[T]he defendant was engaged in the practice of medicine … at the time charged in the indictment, and had been so engaged since the year 1876 continuously to the present time, and has during all said time enjoyed a lucrative practice, publicly professing to be a physician, prescribing for the sick, and appending to his name the letters, “M.D.;” that he was not then and there a physician … that he has no certificate, as required by [the law] but has a diploma from the “American Medical Eclectic College of Cincinnati, Ohio;” that he presented said diploma to the members of the board of health [but they refused to grant him the certificate] because, as they claimed, said college did not come under the word “reputable,” as defined by said board of health; that if the defendant … should be prevented from practicing medicine it would be a great injury to him, as it would deprive him of his only means of supporting himself and his family.
Dent claimed that the statute was unconstitutional because it interfered with his vested right to practice medicine. The trial judge rejected this argument and Dent was convicted.
Eventually, the case reached the Supreme Court of the United States, which enunciated legal principles that have informed the subject of professional licensing from that day to this. Rooting its decision in the state’s power to provide for the general welfare of its citizens, especially securing them “against the consequences of ignorance and incapacity, as well as of deception and fraud,”the court upheld the West Virginia law. It emphasized that the state had a right to be concerned with the putative physician’s skill and learning, and knowledge of such things as “the remedial properties of vegetable and mineral substances.”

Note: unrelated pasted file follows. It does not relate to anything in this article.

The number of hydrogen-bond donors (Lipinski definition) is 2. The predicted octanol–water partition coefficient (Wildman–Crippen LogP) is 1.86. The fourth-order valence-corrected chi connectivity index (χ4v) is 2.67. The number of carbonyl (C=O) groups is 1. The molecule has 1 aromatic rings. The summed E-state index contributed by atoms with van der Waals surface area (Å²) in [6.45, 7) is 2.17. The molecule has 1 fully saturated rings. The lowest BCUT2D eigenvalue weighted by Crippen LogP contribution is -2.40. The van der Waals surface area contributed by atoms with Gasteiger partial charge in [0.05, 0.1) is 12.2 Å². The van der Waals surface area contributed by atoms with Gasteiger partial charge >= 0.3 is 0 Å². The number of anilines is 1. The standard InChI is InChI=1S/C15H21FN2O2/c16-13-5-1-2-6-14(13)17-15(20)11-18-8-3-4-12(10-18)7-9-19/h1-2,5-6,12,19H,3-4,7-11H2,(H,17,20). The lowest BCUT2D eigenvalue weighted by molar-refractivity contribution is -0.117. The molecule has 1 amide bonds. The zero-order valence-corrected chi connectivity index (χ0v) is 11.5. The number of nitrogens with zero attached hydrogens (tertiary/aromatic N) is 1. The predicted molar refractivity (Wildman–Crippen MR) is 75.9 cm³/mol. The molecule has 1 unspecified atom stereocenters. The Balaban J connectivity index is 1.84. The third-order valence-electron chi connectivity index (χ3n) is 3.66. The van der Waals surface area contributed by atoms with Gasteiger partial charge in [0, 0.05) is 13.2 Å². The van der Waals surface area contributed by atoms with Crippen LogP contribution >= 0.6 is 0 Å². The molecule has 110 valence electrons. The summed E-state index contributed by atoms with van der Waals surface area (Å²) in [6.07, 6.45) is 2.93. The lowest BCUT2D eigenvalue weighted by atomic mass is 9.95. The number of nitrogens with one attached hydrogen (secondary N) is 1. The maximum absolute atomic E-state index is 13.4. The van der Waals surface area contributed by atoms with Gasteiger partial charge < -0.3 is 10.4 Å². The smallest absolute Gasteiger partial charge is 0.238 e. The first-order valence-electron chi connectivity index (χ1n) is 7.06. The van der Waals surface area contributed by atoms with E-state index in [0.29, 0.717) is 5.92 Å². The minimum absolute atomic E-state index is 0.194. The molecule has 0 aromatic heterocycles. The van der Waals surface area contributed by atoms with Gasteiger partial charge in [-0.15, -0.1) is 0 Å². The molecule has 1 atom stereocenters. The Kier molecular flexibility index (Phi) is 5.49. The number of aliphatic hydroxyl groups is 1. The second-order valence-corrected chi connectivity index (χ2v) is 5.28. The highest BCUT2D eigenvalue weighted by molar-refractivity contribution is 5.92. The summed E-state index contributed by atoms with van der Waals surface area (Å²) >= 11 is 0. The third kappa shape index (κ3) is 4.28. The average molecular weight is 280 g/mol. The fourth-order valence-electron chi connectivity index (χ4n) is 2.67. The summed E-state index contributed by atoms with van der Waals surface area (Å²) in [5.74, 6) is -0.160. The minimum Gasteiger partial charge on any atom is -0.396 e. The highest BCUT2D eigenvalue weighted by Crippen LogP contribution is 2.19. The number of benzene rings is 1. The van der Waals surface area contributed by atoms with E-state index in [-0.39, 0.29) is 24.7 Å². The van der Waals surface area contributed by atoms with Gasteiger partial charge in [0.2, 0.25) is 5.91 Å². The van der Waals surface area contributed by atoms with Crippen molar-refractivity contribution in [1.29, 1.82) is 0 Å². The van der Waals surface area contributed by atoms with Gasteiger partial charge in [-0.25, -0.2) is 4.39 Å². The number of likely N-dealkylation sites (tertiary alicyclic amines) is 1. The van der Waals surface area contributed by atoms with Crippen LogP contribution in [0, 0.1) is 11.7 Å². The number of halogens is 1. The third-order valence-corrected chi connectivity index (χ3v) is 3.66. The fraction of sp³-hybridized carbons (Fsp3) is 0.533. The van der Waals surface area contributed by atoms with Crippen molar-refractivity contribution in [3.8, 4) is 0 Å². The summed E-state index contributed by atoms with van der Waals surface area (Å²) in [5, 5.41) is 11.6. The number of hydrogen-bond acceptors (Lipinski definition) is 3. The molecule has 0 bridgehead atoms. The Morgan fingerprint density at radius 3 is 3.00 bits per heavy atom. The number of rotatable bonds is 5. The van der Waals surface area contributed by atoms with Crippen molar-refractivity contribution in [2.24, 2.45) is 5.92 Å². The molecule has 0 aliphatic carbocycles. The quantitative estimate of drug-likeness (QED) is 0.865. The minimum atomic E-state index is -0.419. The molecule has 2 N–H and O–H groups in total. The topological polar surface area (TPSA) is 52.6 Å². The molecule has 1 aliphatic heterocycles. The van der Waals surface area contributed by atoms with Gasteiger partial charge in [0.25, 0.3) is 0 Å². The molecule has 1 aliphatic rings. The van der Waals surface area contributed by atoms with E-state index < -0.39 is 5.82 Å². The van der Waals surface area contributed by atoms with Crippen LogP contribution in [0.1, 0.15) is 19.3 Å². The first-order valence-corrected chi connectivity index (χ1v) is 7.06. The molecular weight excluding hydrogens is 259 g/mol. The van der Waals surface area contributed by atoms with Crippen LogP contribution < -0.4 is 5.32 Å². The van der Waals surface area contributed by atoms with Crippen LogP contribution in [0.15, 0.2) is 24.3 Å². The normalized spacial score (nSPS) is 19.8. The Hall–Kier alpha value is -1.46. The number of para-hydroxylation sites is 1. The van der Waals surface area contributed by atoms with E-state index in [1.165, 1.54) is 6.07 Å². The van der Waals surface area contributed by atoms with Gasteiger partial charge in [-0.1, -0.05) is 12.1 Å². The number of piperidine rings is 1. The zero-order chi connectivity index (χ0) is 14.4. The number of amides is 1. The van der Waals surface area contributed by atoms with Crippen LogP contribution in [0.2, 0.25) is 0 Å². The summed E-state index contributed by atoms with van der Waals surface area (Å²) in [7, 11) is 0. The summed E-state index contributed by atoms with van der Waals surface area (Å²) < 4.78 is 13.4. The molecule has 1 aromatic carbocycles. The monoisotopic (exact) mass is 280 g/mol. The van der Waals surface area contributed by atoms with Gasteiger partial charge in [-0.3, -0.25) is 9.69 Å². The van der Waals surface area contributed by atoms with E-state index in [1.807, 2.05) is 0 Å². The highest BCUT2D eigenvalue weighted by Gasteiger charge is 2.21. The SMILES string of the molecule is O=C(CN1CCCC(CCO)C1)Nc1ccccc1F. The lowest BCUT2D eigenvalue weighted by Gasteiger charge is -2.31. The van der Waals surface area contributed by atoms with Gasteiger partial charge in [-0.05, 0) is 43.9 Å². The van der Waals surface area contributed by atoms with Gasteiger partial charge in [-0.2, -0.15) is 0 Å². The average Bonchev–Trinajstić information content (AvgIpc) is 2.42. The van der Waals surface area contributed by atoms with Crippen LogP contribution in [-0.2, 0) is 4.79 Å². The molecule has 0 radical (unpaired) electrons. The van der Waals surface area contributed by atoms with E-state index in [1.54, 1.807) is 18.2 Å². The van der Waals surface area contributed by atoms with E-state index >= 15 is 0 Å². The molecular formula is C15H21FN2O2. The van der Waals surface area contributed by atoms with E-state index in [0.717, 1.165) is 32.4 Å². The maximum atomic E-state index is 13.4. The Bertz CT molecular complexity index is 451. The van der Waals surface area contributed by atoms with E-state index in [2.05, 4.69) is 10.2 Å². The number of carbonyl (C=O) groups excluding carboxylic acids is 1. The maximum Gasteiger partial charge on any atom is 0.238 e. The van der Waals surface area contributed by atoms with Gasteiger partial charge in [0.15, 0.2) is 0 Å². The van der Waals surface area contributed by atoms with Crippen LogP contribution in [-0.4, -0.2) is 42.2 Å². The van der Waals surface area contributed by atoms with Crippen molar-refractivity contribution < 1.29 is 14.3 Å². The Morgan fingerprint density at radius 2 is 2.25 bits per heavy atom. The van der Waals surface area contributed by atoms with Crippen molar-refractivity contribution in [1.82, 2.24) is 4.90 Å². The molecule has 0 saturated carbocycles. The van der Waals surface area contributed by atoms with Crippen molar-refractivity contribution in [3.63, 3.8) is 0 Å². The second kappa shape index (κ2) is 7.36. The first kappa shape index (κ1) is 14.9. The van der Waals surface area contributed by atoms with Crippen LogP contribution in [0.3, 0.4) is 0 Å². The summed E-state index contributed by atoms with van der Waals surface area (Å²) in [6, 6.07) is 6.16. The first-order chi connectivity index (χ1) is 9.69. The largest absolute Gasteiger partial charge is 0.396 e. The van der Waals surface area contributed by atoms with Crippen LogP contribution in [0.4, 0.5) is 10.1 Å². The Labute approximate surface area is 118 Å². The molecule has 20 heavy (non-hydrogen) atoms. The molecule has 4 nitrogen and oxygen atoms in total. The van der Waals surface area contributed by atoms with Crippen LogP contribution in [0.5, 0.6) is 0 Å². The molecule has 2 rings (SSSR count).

As the Court said in closing: “[T]he law of West Virginia was intended to secure such skill and learning in the profession of medicine that the community might trust with confidence those receiving a license under authority of the state.”
That Dent stands for the proposition that states have the power to license professions in the public interest, and that the state’s interest is in protecting its citizens from unskilled practitioners, is not open to doubt. Nor is it open to doubt that until Massachusetts went looking for a way to save itself health care money, the Dent principle, for the most part, had been interpreted to limit licensure criteria to those associated, either directly or indirectly, with skill and learning.
In modern times, this proposition was underscored by the Supreme Court of the United States in Schware v. Board of Law Examiners, where Justice Black equated “good moral character of proficiency” with “high standards of qualification.” In other words, the tenth amendment to the Constitution of the United States reserved to the states the power to legislate in furtherance of health, safety, welfare, and morals, and the states have exercised that power by, among other things, requiring that medical licensees, and other professionals as well, be qualified — that they demonstrate a sufficient level of knowledge and skill so that their patients may act in reliance thereon, thereby reducing the potential that patients would be injured by quacks.